Blackhawks’ Roundtable: Boqvist, Dach & Crappy Hockey

Welcome back to The Hockey Writer’s Chicago Blackhawks’ roundtable, December edition! While it’s only the third month of the season, it’s become abundantly clear the Blackhawks are on the way to their third consecutive campaign without a playoff berth. It’s not fun when your team isn’t finding success, but the show must go on.

The Blackhawks might not have the depth to make a run in 2019-20, but they must find a way to make this season productive. To grow and build for the future. In that spirit, let’s talk about a few of the kids that look to be a part of that future. Today Meghan Dillon, Adam Cumbee, Scott Schultz, Greg Boysen, and Gail Kauchak discuss the fates of the Blackhawks’ two hottest youngsters, as well as other reasons to keep watching.

Related – Blackhawks’ Roundtable: Colliton, Seabrook & More

In the wake of injuries to Duncan Keith and Calvin de Haan, defenseman Adam Boqvist was recently recalled from the Rockford IceHogs. This is the 19-year-old’s second stint with the big club, having played six games in November before being sent down to the AHL for further seasoning. But what about this time around? Should Boqvist stay or go when other defensemen are healthy enough to return?

Should Boqvist Stay or Go?

Meghan Dillon

I think Boqvist should go back to the IceHogs when Keith and de Haan return, but he should definitely be on the Blackhawks’ radar. Keith and Brent Seabrook aren’t going to be around forever, and it’s important to invest in the organization’s younger defensemen.

Adam Boqvist Rockford Icehogs
Adam Boqvist was recently recalled from the Rockford IceHogs after Duncan Keith and Calvin de Haan were side-lined with injuries. (Jenae Anderson / The Hockey Writers)

Since Keith’s injury will likely have him out for a while, Boqvist also has plenty of time to prove whether he’s ready at the NHL level. If not, he can always go back to the AHL and improve on his defensive skills before the Blackhawks are ready to have him full-time.

Adam Cumbee

I’d like to see him stay, but conditionally. The length of Keith’s absence holds the key to this answer. While he’s gone, ideally one would like to see head coach Jeremy Colliton take the training wheels off this time around to see what Boqvist can really do. Throw him on the top defensive pairing. Let him quarterback the top power play unit. See if he excels where Erik Gustafssson has not.

If he does well, keep him up even after Keith returns and let him develop. If he’s shown he can grow at the highest level, there’s no reason he shouldn’t let him stay with the big club. If he struggles and shows glaring holes in his game, then at least they know they tried. The defense is a train wreck at the moment, and at some point they’re going to have to take a look at what they’ve truly got.

Scott Schultz

Absolutely keep Boqvist up (if for nothing else to give us headaches typing his name without a “u” after the “q”). I would think the bigger question would be, why not? At this point in time, it certainly can’t make things any worse. It would seem the experience would be a benefit, and why not have the growing pains occur when it really doesn’t matter?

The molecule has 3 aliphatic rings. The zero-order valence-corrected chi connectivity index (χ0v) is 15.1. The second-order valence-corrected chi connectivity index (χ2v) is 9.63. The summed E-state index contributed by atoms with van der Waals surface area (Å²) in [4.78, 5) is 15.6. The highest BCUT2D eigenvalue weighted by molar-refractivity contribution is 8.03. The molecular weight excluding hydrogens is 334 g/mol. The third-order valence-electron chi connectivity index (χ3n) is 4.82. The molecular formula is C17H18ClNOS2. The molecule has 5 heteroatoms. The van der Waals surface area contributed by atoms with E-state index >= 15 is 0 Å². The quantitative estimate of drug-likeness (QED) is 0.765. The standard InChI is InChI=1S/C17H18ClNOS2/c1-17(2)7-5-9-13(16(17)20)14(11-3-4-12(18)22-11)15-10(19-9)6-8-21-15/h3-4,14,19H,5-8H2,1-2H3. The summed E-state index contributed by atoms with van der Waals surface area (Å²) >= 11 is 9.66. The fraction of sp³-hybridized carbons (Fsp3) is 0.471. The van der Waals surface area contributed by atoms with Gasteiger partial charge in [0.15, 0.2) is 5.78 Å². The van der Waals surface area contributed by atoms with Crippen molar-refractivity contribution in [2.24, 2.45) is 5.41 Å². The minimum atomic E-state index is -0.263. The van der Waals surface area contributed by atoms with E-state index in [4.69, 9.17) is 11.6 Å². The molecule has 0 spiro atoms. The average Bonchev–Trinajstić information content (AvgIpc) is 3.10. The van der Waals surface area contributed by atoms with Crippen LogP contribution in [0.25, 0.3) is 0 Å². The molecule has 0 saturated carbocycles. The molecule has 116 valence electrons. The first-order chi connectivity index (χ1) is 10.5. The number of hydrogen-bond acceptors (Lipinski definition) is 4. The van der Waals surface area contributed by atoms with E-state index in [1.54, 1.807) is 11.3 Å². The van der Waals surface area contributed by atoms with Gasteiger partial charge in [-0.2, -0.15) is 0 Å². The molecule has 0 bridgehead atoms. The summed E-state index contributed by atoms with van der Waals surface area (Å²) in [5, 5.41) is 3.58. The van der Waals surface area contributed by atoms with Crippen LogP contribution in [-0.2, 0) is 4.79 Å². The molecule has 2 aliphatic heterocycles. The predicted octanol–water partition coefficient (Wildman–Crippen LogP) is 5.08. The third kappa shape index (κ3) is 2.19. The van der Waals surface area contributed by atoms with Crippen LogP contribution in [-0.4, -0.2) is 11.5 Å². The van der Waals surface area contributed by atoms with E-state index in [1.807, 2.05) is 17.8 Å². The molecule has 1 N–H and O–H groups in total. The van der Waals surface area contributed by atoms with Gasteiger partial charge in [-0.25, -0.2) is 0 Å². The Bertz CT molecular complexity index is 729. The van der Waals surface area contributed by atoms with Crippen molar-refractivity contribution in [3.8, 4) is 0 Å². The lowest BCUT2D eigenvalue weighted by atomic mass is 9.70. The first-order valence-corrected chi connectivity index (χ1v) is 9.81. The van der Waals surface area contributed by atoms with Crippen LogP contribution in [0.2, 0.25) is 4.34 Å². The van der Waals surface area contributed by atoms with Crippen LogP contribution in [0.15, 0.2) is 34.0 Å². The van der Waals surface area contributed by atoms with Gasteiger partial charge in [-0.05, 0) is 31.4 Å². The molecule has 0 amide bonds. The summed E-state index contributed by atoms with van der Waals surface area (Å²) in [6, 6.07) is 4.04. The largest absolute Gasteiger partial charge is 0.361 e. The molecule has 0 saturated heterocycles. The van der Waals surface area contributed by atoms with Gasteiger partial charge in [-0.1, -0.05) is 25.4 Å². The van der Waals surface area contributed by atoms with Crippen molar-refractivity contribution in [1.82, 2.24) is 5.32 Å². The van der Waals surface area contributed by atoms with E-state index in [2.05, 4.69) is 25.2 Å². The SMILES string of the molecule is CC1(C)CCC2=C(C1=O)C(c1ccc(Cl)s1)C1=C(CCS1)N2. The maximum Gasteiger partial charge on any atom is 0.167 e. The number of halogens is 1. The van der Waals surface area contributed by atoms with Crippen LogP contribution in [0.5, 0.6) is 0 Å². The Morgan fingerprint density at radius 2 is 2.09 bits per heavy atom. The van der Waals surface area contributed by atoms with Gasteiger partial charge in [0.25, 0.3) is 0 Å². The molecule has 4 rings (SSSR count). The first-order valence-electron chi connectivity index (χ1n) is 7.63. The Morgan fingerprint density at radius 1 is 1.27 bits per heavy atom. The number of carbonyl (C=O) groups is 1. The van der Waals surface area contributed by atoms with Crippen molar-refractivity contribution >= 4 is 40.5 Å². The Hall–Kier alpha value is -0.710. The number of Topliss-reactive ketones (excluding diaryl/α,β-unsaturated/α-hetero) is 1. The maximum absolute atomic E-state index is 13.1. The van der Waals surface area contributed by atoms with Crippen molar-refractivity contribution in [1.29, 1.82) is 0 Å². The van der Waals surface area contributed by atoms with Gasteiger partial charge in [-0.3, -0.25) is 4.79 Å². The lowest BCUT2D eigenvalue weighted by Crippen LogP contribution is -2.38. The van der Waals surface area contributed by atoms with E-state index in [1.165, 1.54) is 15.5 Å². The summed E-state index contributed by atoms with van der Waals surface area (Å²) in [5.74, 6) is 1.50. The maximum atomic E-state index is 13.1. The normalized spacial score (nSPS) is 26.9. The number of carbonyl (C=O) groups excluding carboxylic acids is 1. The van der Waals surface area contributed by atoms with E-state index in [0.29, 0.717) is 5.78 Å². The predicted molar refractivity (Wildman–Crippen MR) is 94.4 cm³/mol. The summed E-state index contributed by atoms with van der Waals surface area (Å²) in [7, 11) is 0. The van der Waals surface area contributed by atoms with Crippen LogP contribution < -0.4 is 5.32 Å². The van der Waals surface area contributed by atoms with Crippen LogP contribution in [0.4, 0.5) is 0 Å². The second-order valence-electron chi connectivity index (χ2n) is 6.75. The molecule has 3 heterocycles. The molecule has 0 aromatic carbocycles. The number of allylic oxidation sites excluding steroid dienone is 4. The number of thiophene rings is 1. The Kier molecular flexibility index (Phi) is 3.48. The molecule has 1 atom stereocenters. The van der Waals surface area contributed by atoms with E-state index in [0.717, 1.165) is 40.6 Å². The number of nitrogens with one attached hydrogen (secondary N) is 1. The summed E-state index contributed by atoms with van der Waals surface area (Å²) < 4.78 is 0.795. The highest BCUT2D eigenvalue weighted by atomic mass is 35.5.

Greg Boysen

If the Blackhawks were as good as the front office tried to make us believe heading into the season and were actually in contention for a playoff spot, I’d say wait and see how Boqvist plays before making a decision. However, since this group is far from being a playoff team, he should be up to stay.

Related – THW’s Goalie News: Lundqvist, Gibson, Lehner & More

When he returned to Rockford after his first taste of the NHL, Boqvist was much more confident with and without the puck. He’s made progress since the start of the season, but at this point you might as well let him succeed and fail at the NHL level.

My only issue is Colliton’s coaching style and systems force his players to think too much on the ice instead of just reacting to the game as it unfolds. I’m not sure that is the best way to develop your top young defenseman, but that might not be a problem for much longer.

Gail Kauchak

He’s made a few mistakes of late. But so has Dennis Gilbert. And Gustafsson, and Seabrook. Philip Holm of the IceHogs could be another option, and perhaps he would be more reliable and consistent. But his ceiling isn’t nearly as high.

Playoff hopes are over. So why not throw Boqvist into the deeper NHL waters and let him learn on the fly? Stop protecting him and let him try to swim sooner rather than later.

Keep the kid.

One youngster we know is staying up with the Blackhawks is the 2019 third overall draft pick, Kirby Dach. But the skilled, albeit rather green, forward has been relegated to play among the bottom-six forwards. Many would argue he’s not getting enough playing time or opportunities with his current designation. In your opinion, how would you suggest the Blackhawks best utilize Dach?

Dach’s Duties


Dach should get more ice time, but I also think he’s doing well in his bottom-six role. The lines always change throughout the season, and he’s likely to get more ice time as the season goes on. The lines should be all about chemistry with linemates and who performs best together. I’d rather have him in a bottom-six role scoring more goals than not performing as well on the top line.


Much like Boqvist, I’d love to see the Blackhawks release the shackles and let Dach run free. He has excelled in just about every area they’ve asked him to.

Kirby Dach Chicago Blackhawks
Kirby Dach is trying to establish his role with the Chicago Blackhawks. (Jess Starr/The Hockey Writers)

Similar to the way Patrick Kane and Jonathan Toews were thrown into the fire 12 years ago, it’s time to up his role and his minutes and see what he really can do. If he’s thrown into a top-six role, he will be surrounded by elite talent that should help expedite the learning curve. The kid is good; now it’s time to see how good he really is.